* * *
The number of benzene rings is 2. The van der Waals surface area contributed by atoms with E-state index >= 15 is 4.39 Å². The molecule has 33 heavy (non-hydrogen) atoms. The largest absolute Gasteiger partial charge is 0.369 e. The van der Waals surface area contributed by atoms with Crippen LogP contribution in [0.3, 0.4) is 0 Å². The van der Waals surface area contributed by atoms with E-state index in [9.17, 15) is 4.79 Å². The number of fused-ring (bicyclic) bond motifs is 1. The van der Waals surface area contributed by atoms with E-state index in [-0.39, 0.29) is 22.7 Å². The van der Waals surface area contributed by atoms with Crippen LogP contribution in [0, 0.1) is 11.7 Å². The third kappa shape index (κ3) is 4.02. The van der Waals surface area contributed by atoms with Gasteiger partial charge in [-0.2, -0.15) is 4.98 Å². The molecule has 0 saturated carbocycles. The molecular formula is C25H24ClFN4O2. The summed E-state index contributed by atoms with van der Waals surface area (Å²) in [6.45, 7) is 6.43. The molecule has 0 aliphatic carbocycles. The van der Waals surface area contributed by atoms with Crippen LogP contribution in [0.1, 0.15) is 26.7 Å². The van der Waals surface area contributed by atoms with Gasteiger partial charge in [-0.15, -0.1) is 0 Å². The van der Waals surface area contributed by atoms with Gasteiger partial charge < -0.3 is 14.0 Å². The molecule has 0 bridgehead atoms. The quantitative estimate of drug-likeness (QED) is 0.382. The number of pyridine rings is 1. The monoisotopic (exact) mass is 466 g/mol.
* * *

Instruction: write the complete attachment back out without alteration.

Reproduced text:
The number of benzene rings is 2. The van der Waals surface area contributed by atoms with E-state index >= 15 is 4.39 Å². The molecule has 33 heavy (non-hydrogen) atoms. The largest absolute Gasteiger partial charge is 0.369 e. The van der Waals surface area contributed by atoms with Crippen LogP contribution in [0.3, 0.4) is 0 Å². The van der Waals surface area contributed by atoms with E-state index in [9.17, 15) is 4.79 Å². The number of fused-ring (bicyclic) bond motifs is 1. The van der Waals surface area contributed by atoms with E-state index in [-0.39, 0.29) is 22.7 Å². The van der Waals surface area contributed by atoms with Crippen LogP contribution in [0, 0.1) is 11.7 Å². The third kappa shape index (κ3) is 4.02. The van der Waals surface area contributed by atoms with Gasteiger partial charge in [-0.2, -0.15) is 4.98 Å². The molecule has 0 saturated carbocycles. The molecular formula is C25H24ClFN4O2. The summed E-state index contributed by atoms with van der Waals surface area (Å²) in [6.45, 7) is 6.43. The molecule has 0 aliphatic carbocycles. The van der Waals surface area contributed by atoms with Crippen LogP contribution in [0.1, 0.15) is 26.7 Å². The van der Waals surface area contributed by atoms with Gasteiger partial charge in [-0.15, -0.1) is 0 Å². The van der Waals surface area contributed by atoms with Gasteiger partial charge < -0.3 is 14.0 Å². The molecule has 0 bridgehead atoms. The quantitative estimate of drug-likeness (QED) is 0.382. The number of pyridine rings is 1. The monoisotopic (exact) mass is 466 g/mol.